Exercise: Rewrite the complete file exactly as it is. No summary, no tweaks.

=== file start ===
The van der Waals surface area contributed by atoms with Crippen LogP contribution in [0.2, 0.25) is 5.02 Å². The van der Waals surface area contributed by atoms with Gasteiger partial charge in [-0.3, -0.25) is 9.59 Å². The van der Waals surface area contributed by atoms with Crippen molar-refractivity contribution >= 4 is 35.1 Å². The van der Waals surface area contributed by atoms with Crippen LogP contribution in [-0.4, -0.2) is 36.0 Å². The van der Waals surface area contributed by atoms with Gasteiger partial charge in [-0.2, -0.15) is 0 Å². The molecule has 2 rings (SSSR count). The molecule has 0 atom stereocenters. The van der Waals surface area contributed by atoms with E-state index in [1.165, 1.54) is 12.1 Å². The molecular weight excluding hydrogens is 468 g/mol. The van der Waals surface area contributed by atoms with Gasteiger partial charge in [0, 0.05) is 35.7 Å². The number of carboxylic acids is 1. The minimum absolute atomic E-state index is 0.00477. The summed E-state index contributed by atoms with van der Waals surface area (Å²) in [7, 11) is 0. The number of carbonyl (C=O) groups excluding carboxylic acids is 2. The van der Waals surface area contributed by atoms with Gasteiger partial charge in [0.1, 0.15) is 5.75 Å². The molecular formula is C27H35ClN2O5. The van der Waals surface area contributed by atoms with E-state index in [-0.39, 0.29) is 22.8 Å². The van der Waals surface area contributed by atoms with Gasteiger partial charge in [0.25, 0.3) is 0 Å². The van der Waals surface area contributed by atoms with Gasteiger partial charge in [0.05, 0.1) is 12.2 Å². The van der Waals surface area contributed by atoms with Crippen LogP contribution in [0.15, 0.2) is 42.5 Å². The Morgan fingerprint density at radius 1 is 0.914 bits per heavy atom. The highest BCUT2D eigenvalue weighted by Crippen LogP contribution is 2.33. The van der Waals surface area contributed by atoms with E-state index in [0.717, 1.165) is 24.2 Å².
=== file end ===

The van der Waals surface area contributed by atoms with Crippen LogP contribution in [0.2, 0.25) is 5.02 Å². The van der Waals surface area contributed by atoms with Gasteiger partial charge in [-0.3, -0.25) is 9.59 Å². The van der Waals surface area contributed by atoms with Crippen molar-refractivity contribution >= 4 is 35.1 Å². The van der Waals surface area contributed by atoms with Crippen LogP contribution in [-0.4, -0.2) is 36.0 Å². The van der Waals surface area contributed by atoms with Gasteiger partial charge in [-0.2, -0.15) is 0 Å². The molecule has 2 rings (SSSR count). The molecule has 0 atom stereocenters. The van der Waals surface area contributed by atoms with E-state index in [1.165, 1.54) is 12.1 Å². The molecular weight excluding hydrogens is 468 g/mol. The van der Waals surface area contributed by atoms with Gasteiger partial charge in [0, 0.05) is 35.7 Å². The number of carboxylic acids is 1. The minimum absolute atomic E-state index is 0.00477. The summed E-state index contributed by atoms with van der Waals surface area (Å²) in [7, 11) is 0. The number of carbonyl (C=O) groups excluding carboxylic acids is 2. The van der Waals surface area contributed by atoms with Gasteiger partial charge in [0.1, 0.15) is 5.75 Å². The molecular formula is C27H35ClN2O5. The van der Waals surface area contributed by atoms with E-state index in [-0.39, 0.29) is 22.8 Å². The van der Waals surface area contributed by atoms with Gasteiger partial charge in [0.25, 0.3) is 0 Å². The van der Waals surface area contributed by atoms with Gasteiger partial charge in [0.05, 0.1) is 12.2 Å². The van der Waals surface area contributed by atoms with Crippen LogP contribution in [0.15, 0.2) is 42.5 Å². The Morgan fingerprint density at radius 1 is 0.914 bits per heavy atom. The highest BCUT2D eigenvalue weighted by Crippen LogP contribution is 2.33. The van der Waals surface area contributed by atoms with E-state index in [0.717, 1.165) is 24.2 Å².